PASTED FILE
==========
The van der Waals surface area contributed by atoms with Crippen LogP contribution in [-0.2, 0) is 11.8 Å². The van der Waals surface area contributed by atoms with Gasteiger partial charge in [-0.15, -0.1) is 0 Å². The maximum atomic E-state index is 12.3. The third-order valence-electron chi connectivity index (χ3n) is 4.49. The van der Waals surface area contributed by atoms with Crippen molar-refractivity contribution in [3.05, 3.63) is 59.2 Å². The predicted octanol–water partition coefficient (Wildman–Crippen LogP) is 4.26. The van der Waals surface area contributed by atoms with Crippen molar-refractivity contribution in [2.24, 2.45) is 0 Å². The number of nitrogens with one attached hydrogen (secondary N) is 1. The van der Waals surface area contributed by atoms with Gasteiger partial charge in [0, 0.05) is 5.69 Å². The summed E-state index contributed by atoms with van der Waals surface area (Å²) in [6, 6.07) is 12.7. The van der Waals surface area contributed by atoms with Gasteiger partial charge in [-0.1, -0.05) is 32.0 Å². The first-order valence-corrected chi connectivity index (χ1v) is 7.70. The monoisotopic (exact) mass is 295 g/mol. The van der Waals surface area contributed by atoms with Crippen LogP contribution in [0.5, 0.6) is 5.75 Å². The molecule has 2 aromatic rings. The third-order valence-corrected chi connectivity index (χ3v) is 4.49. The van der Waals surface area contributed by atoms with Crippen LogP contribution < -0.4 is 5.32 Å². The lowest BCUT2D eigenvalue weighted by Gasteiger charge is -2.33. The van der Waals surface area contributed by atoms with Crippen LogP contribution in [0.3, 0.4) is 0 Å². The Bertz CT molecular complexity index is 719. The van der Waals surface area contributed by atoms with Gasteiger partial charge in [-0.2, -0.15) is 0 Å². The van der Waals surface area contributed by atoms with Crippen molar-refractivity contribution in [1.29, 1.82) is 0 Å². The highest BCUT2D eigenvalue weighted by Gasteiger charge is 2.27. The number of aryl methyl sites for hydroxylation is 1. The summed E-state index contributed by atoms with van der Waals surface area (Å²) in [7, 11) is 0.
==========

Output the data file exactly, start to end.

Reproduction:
The van der Waals surface area contributed by atoms with Crippen LogP contribution in [-0.2, 0) is 11.8 Å². The van der Waals surface area contributed by atoms with Gasteiger partial charge in [-0.15, -0.1) is 0 Å². The maximum atomic E-state index is 12.3. The third-order valence-electron chi connectivity index (χ3n) is 4.49. The van der Waals surface area contributed by atoms with Crippen molar-refractivity contribution in [3.05, 3.63) is 59.2 Å². The predicted octanol–water partition coefficient (Wildman–Crippen LogP) is 4.26. The van der Waals surface area contributed by atoms with Crippen molar-refractivity contribution in [2.24, 2.45) is 0 Å². The number of nitrogens with one attached hydrogen (secondary N) is 1. The van der Waals surface area contributed by atoms with Gasteiger partial charge in [0, 0.05) is 5.69 Å². The summed E-state index contributed by atoms with van der Waals surface area (Å²) in [6, 6.07) is 12.7. The van der Waals surface area contributed by atoms with Gasteiger partial charge in [-0.1, -0.05) is 32.0 Å². The first-order valence-corrected chi connectivity index (χ1v) is 7.70. The monoisotopic (exact) mass is 295 g/mol. The van der Waals surface area contributed by atoms with Crippen LogP contribution in [0.5, 0.6) is 5.75 Å². The molecule has 2 aromatic rings. The third-order valence-corrected chi connectivity index (χ3v) is 4.49. The van der Waals surface area contributed by atoms with Crippen LogP contribution < -0.4 is 5.32 Å². The lowest BCUT2D eigenvalue weighted by Gasteiger charge is -2.33. The van der Waals surface area contributed by atoms with Crippen LogP contribution in [0.3, 0.4) is 0 Å². The Bertz CT molecular complexity index is 719. The van der Waals surface area contributed by atoms with Gasteiger partial charge in [-0.2, -0.15) is 0 Å². The van der Waals surface area contributed by atoms with Crippen molar-refractivity contribution in [1.29, 1.82) is 0 Å². The highest BCUT2D eigenvalue weighted by Gasteiger charge is 2.27. The number of aryl methyl sites for hydroxylation is 1. The summed E-state index contributed by atoms with van der Waals surface area (Å²) in [7, 11) is 0.